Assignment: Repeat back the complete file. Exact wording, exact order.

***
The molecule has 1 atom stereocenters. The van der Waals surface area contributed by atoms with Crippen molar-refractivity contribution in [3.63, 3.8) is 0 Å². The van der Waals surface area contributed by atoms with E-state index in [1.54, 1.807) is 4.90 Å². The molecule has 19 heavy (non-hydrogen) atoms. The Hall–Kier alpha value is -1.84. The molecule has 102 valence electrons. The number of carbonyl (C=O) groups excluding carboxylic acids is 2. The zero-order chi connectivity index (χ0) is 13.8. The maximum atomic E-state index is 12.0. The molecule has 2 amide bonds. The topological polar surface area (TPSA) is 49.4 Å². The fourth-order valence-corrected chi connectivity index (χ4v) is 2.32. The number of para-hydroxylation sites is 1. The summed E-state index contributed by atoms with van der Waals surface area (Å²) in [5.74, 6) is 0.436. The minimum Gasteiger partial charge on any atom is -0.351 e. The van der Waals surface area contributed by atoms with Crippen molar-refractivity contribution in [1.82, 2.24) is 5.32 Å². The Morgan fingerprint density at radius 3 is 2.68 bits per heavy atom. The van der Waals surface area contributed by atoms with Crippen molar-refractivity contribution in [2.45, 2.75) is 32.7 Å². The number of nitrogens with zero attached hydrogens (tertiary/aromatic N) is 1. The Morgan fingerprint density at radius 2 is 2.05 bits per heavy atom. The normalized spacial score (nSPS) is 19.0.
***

The molecule has 1 atom stereocenters. The van der Waals surface area contributed by atoms with Crippen molar-refractivity contribution in [3.63, 3.8) is 0 Å². The van der Waals surface area contributed by atoms with E-state index in [1.54, 1.807) is 4.90 Å². The molecule has 19 heavy (non-hydrogen) atoms. The Hall–Kier alpha value is -1.84. The molecule has 102 valence electrons. The number of carbonyl (C=O) groups excluding carboxylic acids is 2. The zero-order chi connectivity index (χ0) is 13.8. The maximum atomic E-state index is 12.0. The molecule has 2 amide bonds. The topological polar surface area (TPSA) is 49.4 Å². The fourth-order valence-corrected chi connectivity index (χ4v) is 2.32. The number of para-hydroxylation sites is 1. The summed E-state index contributed by atoms with van der Waals surface area (Å²) in [5.74, 6) is 0.436. The minimum Gasteiger partial charge on any atom is -0.351 e. The van der Waals surface area contributed by atoms with Crippen molar-refractivity contribution in [1.82, 2.24) is 5.32 Å². The Morgan fingerprint density at radius 3 is 2.68 bits per heavy atom. The van der Waals surface area contributed by atoms with Crippen molar-refractivity contribution in [2.45, 2.75) is 32.7 Å². The number of nitrogens with zero attached hydrogens (tertiary/aromatic N) is 1. The Morgan fingerprint density at radius 2 is 2.05 bits per heavy atom. The normalized spacial score (nSPS) is 19.0.